When we look back on the 2020 NFL season and how fantasy football played out, it is going to be remembered as the year of the quality wide receiver.

Fantasy Football managers are so used to drafting running backs early and often that there are true quality wide receivers available in even in the fifth and sixth rounds.

Players such as Courtland Sutton and Stefon Diggs, who could be the top pass catchers on their respective teams are going at cheap prices.

However, after that sixth-round area, wide receiver does a reverse and is no longer deep.

So many teams are playing three and four-wide receiver sets and no longer targeting their top wide receiver on 25% or more of their passing plays.

This means that there are theoretically more wide receivers who have some semblance of fantasy value, but there are far fewer true fantasy starters every single week.


Even if you don’t really buy the concept of modified “Zero RB” and want to start plugging away your draft with multiple running backs (which we actually think is fine in some situations; for example, if you can start Miles Sanders, Kenyan Drake and James Conner that is a reasonable starting point) it is so vital to realize that WR is not a deep position. If you are looking for your WR2 in the eighth round, chances are you’re going to struggle.

By passing up those elite WRs in rounds two to four for the likes of Todd Gurley and Le’Veon Bell, you are making a bet with asymmetric downside.

Best-case scenario, those third-tier running backs grind out seasons where they stay healthy and don’t hurt you on a weekly basis.

The evidence would suggest that not only are you making negative expected value picks by taking running backs in the dead zone of the third/fourth/fifth rounds, but in 2020 specifically, you aren’t leaving yourself outs to figure out wide receiver production later.

Unlike running backs, we struggle at knowing which week wide receivers are going to do their scoring. It is why we say that we like Mecole Hardman and Will Fuller better in best ball. It’s why we draft nine WRs in best ball.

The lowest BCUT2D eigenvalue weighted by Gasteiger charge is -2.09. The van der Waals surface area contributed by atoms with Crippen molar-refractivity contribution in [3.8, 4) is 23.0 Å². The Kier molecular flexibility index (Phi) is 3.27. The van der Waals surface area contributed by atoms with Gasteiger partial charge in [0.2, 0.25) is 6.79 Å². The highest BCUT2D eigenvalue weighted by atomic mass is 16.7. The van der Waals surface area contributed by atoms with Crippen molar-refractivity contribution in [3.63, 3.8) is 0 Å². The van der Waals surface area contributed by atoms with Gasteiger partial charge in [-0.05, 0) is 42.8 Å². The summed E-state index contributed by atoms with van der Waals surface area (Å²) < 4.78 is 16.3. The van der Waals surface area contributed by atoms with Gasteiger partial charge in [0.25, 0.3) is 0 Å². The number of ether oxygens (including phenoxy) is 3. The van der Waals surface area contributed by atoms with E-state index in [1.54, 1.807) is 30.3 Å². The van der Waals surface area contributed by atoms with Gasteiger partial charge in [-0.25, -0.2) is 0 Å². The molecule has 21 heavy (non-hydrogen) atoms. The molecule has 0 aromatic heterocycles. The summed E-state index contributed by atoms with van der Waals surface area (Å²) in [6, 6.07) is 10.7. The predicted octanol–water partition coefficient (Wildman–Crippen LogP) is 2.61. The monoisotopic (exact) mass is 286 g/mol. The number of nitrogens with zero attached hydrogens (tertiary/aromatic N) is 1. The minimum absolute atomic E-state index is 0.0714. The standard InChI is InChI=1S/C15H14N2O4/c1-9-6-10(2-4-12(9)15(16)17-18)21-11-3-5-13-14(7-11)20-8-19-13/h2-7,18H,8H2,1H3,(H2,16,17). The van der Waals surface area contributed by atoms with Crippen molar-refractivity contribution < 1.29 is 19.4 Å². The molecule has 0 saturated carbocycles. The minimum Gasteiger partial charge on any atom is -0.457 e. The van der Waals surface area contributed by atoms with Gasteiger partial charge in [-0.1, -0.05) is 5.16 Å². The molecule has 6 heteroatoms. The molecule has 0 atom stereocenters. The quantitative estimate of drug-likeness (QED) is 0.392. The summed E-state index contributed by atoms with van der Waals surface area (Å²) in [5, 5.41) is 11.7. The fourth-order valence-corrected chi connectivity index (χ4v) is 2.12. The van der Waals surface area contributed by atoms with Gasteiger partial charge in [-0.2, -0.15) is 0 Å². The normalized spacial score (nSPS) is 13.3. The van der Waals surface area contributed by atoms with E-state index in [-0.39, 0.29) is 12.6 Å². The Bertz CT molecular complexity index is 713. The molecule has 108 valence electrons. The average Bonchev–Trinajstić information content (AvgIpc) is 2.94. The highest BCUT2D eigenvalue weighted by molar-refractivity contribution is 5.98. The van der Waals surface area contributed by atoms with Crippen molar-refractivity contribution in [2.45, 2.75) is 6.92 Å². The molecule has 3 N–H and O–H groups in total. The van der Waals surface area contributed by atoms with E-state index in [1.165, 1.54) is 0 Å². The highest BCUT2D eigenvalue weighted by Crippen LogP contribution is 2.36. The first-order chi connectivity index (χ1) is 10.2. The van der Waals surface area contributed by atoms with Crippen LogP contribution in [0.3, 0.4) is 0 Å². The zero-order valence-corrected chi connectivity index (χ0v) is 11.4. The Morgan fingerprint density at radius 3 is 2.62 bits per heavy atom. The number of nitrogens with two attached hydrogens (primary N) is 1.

A big competitive advantage you get from drafting elite WRs is that you are not stuck guessing on who to sit or start. You’re just starting the guys you drafted who all have 25% target shares of their offenses.


It is helpful to know which wide receivers we should be selecting as well.

Of all the fantastic young wide receivers in the NFL (Chris Godwin, A.J. Brown, JuJu Smith-Schuster), D.J. Moore could have five straight years of WR1 seasons in fantasy football.

This is likely the last time that we are going to see Moore go later than the second round in fantasy drafts for quite some time.

The Panthers could have a bounce-back season in 2020.

In addition to hiring Matt Rhule and signing Teddy Bridgewater, the team also brought in the mastermind of LSU’s offensive resurgence in Joe Brady. Likely the biggest change from the 2019 Panthers horizontal passing game is how willing Rhule and Brady will be to throw down the field.

The recipe of improved QB play, an innovative and pass-heavy offensive coordinator, new head coach, and his good performance (even without any touchdowns to speak of) through two seasons make Moore a slam-dunk pick in the third round of any fantasy football draft.

Marquise Brown is another player that we should make our priority. Without even getting into arguments about pedigree, size, or talent, the simplest explanation for why Marquise Brown is about to take off is that Brown averaged 8.2 yards per target and scored seven touchdowns as a rookie despite getting injured.


In the midst of that season, Brown racked up 1.81 yards per route run which ranked 33rd in the NFL. That was more than Odell Beckham, D.J Chark, D.K. Metcalf, and Tyler Boyd.

Our favorite sleeper wide receiver is Jacksonville’s Laviska Shenault. With Shenault, we have an elite prospect who was drafted highly coming into a team that is projected to be above league average in terms of passes thrown and who likely doesn’t have much competition for targets especially in the back half of the 2020 season.

The team could move on from Dede Westbrook and if Shenault is in fact good, Chris Conley will not be a playing-time obstacle. There is also the scenario where the team looks at how poor Leonard Fournette was on the goal line in 2019 (23 rushing attempts inside the 10 and only three touchdowns) and chooses to occasionally use Shenaul the way he was used in college.

Given how cheap Shenault is in drafts in 2020, he is one player you should guarantee that you leave every single fantasy football draft with.

An example of a player that we are avoiding is the New Orleans Saints’ Emmanuel Sanders. Taking Sanders as likely the fourth option on an increasingly more-ground heavy team is really rooting for the friendliest loss. The selection won’t ruffle any feathers, but you’re so unlikely to generate any positive value with the pick.

Wide receiver is not deep. While that perception continues to permeate throughout the fantasy football community, it is not backed up in reality.

We aren’t good at knowing when to start medium-tier WRs and wide receivers are far less likely than RBs to become league-winning players off the waiver wire because fantasy points are more linked to talent at the WR position than sheer opportunity the way it is for RBs.


This column was provided to The Associated Press by SportsGrid Inc., www.sportsgrid.com